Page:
The urban flooding that takes place in Delaware City and other communities along Route 9 is becoming a big problem, but what can be done?
Delaware City residents fear the flooding effects of raging waters from severe storms.
“It’s our number one challenge in Delaware City,” said Richard Cathcart, city manager. “Evidently, over the years — I’ve only been here 2 years — it’s gradually gotten worse.”
In the last two years, Hurricane Irene and Superstorm Sandy caused huge problems for the city, requiring evacuations for the first time in history. Cathcart says the city has been divided into four quadrants where the level of flooding varies. One flood-prone section is near Washington Street.
“We’re now developing what the mitigation action should be for those areas that we kind of identified, and then an actual follow-up to that,” said Cathcart, describing the work stemming from a coastal management grant awarded a couple of weeks ago.
Unfortunately the solutions to least two problem areas are estimated at a cost of $1.2 million — too costly for the 1,700 people living there. Cathcart says that to burden residents with the costs to control flooding is out of the question.
“We don’t believe it’s our responsibility,” he said. “So we looked at DelDot, who has part of the responsibility, as it relates to the roads. Then we looked to DNREC for the other issues, and they’d point at each other and say it’s that person’s responsibility.”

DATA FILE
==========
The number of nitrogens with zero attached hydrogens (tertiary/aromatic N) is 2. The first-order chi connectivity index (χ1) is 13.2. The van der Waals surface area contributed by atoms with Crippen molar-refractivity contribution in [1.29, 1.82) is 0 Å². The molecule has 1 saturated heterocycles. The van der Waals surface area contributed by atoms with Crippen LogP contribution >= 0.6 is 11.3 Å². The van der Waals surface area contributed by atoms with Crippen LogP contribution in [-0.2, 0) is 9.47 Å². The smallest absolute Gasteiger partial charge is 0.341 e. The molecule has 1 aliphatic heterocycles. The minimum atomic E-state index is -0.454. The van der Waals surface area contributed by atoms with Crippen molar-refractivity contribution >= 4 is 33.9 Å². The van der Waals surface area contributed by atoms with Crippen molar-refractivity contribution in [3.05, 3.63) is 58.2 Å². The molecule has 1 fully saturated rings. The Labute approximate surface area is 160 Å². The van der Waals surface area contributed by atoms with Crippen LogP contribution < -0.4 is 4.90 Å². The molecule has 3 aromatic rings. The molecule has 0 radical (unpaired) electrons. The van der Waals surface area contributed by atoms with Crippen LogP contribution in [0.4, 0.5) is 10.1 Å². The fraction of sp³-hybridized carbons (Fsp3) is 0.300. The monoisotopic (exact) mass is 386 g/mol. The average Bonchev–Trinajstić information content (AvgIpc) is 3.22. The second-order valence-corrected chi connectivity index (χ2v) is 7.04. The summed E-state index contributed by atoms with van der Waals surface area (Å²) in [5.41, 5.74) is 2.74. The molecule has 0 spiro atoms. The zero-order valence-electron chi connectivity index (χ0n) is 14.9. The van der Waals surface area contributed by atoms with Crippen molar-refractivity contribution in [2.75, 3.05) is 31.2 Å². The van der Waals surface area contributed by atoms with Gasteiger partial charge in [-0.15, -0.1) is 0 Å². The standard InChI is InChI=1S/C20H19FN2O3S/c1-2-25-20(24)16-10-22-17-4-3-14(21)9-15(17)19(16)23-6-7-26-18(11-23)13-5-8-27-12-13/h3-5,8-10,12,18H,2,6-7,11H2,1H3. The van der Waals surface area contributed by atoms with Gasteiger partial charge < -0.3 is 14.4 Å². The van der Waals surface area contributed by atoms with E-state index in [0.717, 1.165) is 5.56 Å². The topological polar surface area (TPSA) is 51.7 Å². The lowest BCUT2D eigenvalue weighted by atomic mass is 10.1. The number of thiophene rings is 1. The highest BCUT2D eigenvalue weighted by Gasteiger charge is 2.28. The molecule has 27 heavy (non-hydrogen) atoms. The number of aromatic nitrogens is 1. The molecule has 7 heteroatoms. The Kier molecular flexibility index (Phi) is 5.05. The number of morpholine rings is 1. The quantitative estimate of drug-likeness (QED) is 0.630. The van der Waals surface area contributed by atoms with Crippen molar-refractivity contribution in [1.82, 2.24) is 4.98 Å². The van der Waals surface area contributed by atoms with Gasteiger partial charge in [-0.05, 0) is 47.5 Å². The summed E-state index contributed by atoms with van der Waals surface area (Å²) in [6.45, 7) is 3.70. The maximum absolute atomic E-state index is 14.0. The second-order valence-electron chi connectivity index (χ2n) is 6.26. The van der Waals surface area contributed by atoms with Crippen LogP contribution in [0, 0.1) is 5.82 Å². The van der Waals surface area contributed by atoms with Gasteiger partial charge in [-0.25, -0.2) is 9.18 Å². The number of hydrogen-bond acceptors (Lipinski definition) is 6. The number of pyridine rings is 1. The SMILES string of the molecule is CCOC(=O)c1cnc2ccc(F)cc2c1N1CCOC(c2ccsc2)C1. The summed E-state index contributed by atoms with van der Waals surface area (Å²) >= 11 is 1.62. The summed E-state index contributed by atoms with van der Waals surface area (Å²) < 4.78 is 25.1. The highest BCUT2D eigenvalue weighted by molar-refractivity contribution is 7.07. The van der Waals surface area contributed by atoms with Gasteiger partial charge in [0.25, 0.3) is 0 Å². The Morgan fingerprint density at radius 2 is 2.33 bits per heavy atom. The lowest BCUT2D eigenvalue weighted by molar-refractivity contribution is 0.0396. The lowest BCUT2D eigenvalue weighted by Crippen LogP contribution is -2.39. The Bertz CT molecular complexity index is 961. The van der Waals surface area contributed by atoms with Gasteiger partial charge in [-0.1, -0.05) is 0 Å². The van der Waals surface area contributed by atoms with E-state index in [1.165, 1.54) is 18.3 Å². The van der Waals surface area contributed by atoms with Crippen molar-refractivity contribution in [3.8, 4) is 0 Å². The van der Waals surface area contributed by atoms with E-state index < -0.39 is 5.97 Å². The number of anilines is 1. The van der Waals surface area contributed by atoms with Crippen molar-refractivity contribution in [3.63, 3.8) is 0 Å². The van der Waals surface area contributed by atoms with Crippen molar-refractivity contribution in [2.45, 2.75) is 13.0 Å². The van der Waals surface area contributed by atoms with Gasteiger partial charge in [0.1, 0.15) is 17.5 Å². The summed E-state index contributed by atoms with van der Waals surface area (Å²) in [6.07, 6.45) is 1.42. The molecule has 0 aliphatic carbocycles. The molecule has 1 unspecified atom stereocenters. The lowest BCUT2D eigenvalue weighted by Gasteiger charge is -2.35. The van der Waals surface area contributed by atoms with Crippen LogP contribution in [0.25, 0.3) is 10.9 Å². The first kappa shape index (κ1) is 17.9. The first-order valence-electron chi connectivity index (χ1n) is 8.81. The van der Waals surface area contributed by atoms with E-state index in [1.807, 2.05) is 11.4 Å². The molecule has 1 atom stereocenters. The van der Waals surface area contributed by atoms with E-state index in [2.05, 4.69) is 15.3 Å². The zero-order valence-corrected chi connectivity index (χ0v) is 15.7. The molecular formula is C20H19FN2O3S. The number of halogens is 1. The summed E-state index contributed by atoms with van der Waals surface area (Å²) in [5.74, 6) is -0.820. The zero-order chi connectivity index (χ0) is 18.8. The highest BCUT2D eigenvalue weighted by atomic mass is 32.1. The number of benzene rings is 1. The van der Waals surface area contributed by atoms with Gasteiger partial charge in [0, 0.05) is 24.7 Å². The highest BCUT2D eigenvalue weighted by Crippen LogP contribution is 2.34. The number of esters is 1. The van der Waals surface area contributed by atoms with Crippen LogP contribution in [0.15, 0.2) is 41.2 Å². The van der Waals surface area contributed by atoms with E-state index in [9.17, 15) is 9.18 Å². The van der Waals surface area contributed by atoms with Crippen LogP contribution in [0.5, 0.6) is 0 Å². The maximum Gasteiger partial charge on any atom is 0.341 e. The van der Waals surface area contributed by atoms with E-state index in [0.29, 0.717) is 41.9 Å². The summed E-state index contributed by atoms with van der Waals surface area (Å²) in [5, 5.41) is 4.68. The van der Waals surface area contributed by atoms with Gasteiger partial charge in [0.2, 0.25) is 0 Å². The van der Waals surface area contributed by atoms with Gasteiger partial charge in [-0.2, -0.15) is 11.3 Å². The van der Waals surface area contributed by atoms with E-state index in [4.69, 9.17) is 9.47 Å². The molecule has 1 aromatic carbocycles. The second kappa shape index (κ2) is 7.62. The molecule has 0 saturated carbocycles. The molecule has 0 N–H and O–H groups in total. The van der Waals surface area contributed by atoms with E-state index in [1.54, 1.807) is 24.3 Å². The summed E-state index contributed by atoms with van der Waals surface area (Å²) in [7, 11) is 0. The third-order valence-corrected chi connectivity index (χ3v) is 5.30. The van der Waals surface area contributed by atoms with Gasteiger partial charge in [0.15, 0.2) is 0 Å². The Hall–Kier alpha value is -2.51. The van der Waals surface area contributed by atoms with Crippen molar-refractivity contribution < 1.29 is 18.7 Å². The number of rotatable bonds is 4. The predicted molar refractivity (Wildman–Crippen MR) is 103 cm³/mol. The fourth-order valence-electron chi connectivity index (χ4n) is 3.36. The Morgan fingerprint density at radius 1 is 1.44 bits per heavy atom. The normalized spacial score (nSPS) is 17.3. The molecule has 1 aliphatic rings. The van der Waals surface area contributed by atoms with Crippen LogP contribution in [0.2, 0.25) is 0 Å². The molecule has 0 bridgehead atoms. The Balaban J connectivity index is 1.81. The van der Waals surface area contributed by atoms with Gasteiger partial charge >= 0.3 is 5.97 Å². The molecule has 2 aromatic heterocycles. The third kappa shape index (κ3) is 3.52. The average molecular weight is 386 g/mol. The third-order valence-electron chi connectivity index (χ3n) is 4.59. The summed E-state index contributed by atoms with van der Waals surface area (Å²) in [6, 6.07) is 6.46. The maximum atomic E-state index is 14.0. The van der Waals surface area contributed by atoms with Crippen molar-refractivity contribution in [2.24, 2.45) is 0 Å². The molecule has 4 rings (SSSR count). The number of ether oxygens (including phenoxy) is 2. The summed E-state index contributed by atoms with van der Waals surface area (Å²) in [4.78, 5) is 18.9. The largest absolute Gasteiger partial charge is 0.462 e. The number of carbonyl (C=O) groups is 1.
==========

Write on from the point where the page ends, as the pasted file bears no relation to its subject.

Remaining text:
Residents of Wilmington’s Southbridge neighborhood were evacuated because of Hurricane Sandy as well. Flooding here is considered a geographical problem. It’s a major concern for disabled veteran Jackson Grimes.
“The area we live in is listed as a 100-year flood plane,” Grimes said, “but due to the razing of South Market Street, and due to the increased frequency and severity of storms, what used to be a 100-year flood plane, is becoming an annual flood plane.”
That frequent flooding has temporarily shut down services at One Village Alliance, a nonprofit organization that offers the community a number of much needed resources to help people like Jackson.
“It seems like this is a specifically low area of South Wilmington, and it’s impossible to get through the intersection to get here, or to pass the intersection to get out,” said Chandra Pitts of One Village Alliance. “At times, all three access points that would lead you to our building are all flooded.”
Looking for solutions
Meanwhile both Jackson and Chandra often meet with the South Wilmington Planning Network to address flooding issues. So far, there have been a lot of different ideas regarding the low lying portion of the city where pools of water come from the Christina River but there’s still no resolution.
“I really just want city officials and community officials in the neighborhood to really use their voice,” said Pitts, “use the position, and use the opportunities they have to make a change in the community, and act with a level of urgency
To date, there have been studies done to deal with drainage issues in Southbridge and some fixes have been attempted, but Councilwoman Hanifa Shabazz says the newly formed flood mitigation design team is looking at what else can be done to prevent future flooding.
As for Delaware City, Cathcart is still hoping that the state will step up and take on more responsibility to provide a fix for flooding problems there.